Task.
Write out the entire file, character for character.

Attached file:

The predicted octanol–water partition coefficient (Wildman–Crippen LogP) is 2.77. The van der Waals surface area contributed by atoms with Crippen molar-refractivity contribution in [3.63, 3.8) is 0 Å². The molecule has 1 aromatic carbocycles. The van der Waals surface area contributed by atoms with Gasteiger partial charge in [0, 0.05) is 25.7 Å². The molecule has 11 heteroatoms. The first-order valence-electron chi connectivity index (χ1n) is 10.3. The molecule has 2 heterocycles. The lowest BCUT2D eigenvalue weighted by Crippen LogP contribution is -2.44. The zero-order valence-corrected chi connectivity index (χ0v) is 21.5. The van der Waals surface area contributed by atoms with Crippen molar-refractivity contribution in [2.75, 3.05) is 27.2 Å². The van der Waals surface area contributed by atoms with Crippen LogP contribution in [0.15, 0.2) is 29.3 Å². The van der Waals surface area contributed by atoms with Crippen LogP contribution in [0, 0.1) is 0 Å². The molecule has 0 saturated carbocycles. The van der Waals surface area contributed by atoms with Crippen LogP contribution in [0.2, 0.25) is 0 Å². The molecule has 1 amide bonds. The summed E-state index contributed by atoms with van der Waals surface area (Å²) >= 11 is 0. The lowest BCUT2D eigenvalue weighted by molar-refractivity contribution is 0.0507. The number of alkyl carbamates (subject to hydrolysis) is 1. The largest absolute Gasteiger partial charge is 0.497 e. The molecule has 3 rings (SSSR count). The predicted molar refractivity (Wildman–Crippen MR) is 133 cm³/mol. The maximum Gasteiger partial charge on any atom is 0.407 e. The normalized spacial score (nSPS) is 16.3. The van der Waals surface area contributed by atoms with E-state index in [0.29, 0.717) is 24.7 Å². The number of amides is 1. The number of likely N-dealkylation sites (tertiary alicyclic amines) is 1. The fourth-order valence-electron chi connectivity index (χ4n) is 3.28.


The predicted octanol–water partition coefficient (Wildman–Crippen LogP) is 2.77. The van der Waals surface area contributed by atoms with Crippen molar-refractivity contribution in [3.63, 3.8) is 0 Å². The molecule has 1 aromatic carbocycles. The van der Waals surface area contributed by atoms with Gasteiger partial charge in [0, 0.05) is 25.7 Å². The molecule has 11 heteroatoms. The first-order valence-electron chi connectivity index (χ1n) is 10.3. The molecule has 2 heterocycles. The lowest BCUT2D eigenvalue weighted by Crippen LogP contribution is -2.44. The zero-order valence-corrected chi connectivity index (χ0v) is 21.5. The van der Waals surface area contributed by atoms with Crippen molar-refractivity contribution in [2.75, 3.05) is 27.2 Å². The van der Waals surface area contributed by atoms with Crippen LogP contribution in [0.15, 0.2) is 29.3 Å². The van der Waals surface area contributed by atoms with Crippen LogP contribution in [0, 0.1) is 0 Å². The molecule has 0 saturated carbocycles. The van der Waals surface area contributed by atoms with Crippen LogP contribution in [0.2, 0.25) is 0 Å². The molecule has 1 amide bonds. The summed E-state index contributed by atoms with van der Waals surface area (Å²) >= 11 is 0. The lowest BCUT2D eigenvalue weighted by molar-refractivity contribution is 0.0507. The number of alkyl carbamates (subject to hydrolysis) is 1. The largest absolute Gasteiger partial charge is 0.497 e. The molecule has 3 rings (SSSR count). The predicted molar refractivity (Wildman–Crippen MR) is 133 cm³/mol. The maximum Gasteiger partial charge on any atom is 0.407 e. The normalized spacial score (nSPS) is 16.3. The van der Waals surface area contributed by atoms with E-state index in [0.29, 0.717) is 24.7 Å². The number of amides is 1. The number of likely N-dealkylation sites (tertiary alicyclic amines) is 1. The fourth-order valence-electron chi connectivity index (χ4n) is 3.28.